# 8. Differentiation of Implicit Functions

by M. Bourne

We meet many equations where *y* is not expressed
explicitly in terms of *x* only, such as:

y^{4}+ 2x^{2}y^{2 }+ 6x^{2}= 7

You can see several examples of such expressions in the Polar Graphs section.

It is usually difficult, if not impossible, to
solve for *y* so that we can then find `(dy)/(dx)`.

We need to be able to find derivatives of such
expressions to find the rate of change of *y* as
*x* changes. To do this, we need to know **implicit
differentiation**.

Let's learn how this works in some examples.

### Example 1

Find the expression for `(dy)/(dx)` if *y*^{4} + *x*^{5} −
7*x*^{2} −
5*x*^{-1 }= 0.

Answer

*y*^{4}
+ *x*^{5} −
7*x*^{2} −
5*x*^{-1} = 0

We see how to derive this expression one part at a time. We just derive expressions as we come to them from left to right.

(In this example we could easily express the function in terms of *y* only, but this is intended as a relatively simple first example.)

**Part A: Find the derivative with respect to**
*x*** of:
***y*^{4}

To differentiate this expression, we regard *y* as a
function of *x* and use the power rule.

**Basics:** Observe the following pattern of
derivatives:

`d/(dx)y=(dy)/(dx)`

`d/(dx)y^2=2y(dy)/(dx)`

`d/(dx)y^3=3y^2(dy)/(dx)`

It follows that:

`d/(dx)y^4=4y^3(dy)/(dx)`

**Part B: Find the derivative with respect to**
*x***of:**

x^{5}− 7x^{2}− 5x^{-1}

This is just ordinary differentiation:

`d/(dx)(x^5-7x^2-5x^-1)` `=5x^4-14x+5x^-2`

**Part C:**

On the right hand side of our expression, the derivative of zero is zero. ie

`d/(dx)(0)=0`

Now, combining the results of parts A, B and C:

`4y^3(dy)/(dx)+5x^4-14x+5x^-2=0`

Next, solve for *dy/dx* and the required expression is:

`(dy)/(dx)=(-5x^4+14x-5x^-2)/(4y^3`

Easy to understand math videos:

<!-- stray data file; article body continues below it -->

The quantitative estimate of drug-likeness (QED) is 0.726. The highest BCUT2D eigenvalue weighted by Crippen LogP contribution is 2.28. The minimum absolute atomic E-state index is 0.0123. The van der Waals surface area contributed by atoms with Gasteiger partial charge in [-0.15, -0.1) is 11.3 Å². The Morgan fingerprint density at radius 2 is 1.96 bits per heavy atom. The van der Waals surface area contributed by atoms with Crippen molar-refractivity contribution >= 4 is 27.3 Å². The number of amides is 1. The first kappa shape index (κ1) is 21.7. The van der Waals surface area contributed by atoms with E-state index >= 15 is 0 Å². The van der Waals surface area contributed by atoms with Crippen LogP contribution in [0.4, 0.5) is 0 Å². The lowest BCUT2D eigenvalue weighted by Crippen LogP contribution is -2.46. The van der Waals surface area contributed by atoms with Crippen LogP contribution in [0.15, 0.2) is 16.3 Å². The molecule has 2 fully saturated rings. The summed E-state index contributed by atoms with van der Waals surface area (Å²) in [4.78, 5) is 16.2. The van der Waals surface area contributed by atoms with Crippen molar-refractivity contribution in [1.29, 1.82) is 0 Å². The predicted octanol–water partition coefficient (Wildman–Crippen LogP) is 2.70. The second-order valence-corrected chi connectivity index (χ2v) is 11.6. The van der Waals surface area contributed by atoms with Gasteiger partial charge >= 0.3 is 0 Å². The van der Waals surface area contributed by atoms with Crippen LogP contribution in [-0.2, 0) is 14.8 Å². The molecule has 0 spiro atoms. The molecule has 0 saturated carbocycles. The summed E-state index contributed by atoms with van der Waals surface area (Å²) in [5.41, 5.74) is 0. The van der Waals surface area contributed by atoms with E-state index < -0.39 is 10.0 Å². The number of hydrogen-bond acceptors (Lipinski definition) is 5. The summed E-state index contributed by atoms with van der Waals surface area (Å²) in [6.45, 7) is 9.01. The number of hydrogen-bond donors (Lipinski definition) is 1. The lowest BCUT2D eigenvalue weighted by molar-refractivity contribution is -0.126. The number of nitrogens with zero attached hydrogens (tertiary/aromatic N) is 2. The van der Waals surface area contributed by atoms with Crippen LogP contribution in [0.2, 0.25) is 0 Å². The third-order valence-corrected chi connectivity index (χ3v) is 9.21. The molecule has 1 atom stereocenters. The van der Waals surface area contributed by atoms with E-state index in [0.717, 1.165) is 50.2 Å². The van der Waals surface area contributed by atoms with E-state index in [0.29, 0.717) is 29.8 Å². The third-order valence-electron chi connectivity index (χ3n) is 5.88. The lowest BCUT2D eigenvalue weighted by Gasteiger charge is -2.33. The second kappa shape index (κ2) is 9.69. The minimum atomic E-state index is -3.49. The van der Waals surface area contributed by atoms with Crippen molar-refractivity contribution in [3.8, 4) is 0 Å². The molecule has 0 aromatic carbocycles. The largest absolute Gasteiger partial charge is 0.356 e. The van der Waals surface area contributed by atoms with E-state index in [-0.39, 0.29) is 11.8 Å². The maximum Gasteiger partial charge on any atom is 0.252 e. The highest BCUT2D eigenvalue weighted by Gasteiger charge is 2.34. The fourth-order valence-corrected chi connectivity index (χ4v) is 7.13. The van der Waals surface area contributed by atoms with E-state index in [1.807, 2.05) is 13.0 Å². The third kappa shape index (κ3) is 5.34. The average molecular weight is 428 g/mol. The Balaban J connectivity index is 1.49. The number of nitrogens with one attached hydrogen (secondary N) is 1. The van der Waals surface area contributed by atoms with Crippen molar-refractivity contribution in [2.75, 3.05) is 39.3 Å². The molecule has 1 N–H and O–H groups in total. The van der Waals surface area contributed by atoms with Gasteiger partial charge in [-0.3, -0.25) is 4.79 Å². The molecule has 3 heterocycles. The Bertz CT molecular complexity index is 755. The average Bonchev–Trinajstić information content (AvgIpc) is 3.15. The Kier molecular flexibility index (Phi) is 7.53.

MathTutorDVD.com

### Example 2

Find the slope of the tangent at the point `(2,-1)` for the curve:

2

y+ 5 −x^{2}−y^{3 }= 0.

Answer

Working left to right, we have:

Derivative of `2y`:

`d/(dx)2y=2(dy)/(dx)`

Derivative of `5` is `0`.

Derivative of *x*^{2} is `2x`.

Derivative of *y*^{3}:

`d/(dx)y^3=3y^2(dy)/(dx)`

Putting it together, implicit differentiation gives us:

`2(dy)/(dx)-2x-3y^2(dy)/(dx)=0`

Collecting like terms gives:

`(2-3y^2)(dy)/(dx)=2x`

So

`(dy)/(dx)=(2x)/(2-3y^2)`

Now, when `x = 2` and `y = -1`,

`(dy)/(dx)=(2(2))/(2-3(-1)^2)`

`=4/-1`

`=-4`

So the slope of the tangent at `(2,-1)` is `-4`.

Let's see what we have done. We graph the curve

`2y+5-x^2-y^3=0`

and graph the tangent to the curve at `(2, -1)`. We see that indeed the slope is `-4`.

It works!

Easy to understand math videos:

MathTutorDVD.com

### Example 3 (Involves Product Rule)

Find the expression for `(dy)/(dx)` if:

y^{4}+ 2x^{2}y^{2 }+ 6x^{2}= 7

(This is the example given at the top of this page.)

Answer

To make life easy, we will break this question up into parts.

### Part A:

**Find the derivative with respect to** *x***of:** *y*^{4}

`d/(dx)y^4=4y^3(dy)/(dx)`

### Part B:

**Find the derivative with respect to** *x***of 2 x^{2}y^{2}**

Now to find the derivative of 2*x*^{2}*y*^{2} with respect to
*x* we must recognise that it is a **product***.*

If we let *u* = 2*x*^{2} and *v* = *y*^{2} then we have:

`d/(dx)(2x^2y^2)=u(dv)/(dx)+v(du)/(dx)`

`=(2x^2)(2y(dy)/(dx))+` `(y^2)(4x)`

`=4x^2y(dy)/(dx)+4xy^2`

### Part C:

Now

`d/(dx)6x^2=12x`

and

`d/(dx)(7)=0`

**Now to find **`(dy)/(dx)` **for the
whole expression:**

`y^4+2x^2y^2+6x^2=7`

Working left to right, using our answers from above:

`[4y^3(dy)/(dx)]+[4x^2y(dy)/(dx)+4xy^2]+` `[12x]=0`

This gives us, on collecting terms:

`(4y^3+4x^2y)(dy)/(dx)=-4xy^2-12x`

So we have the required expression:

`(dy)/(dx)=(-4xy^2-12x)/(4y^3+4x^2y)=(-xy^2-3x)/(y^3+x^2y)`

Easy to understand math videos:

MathTutorDVD.com

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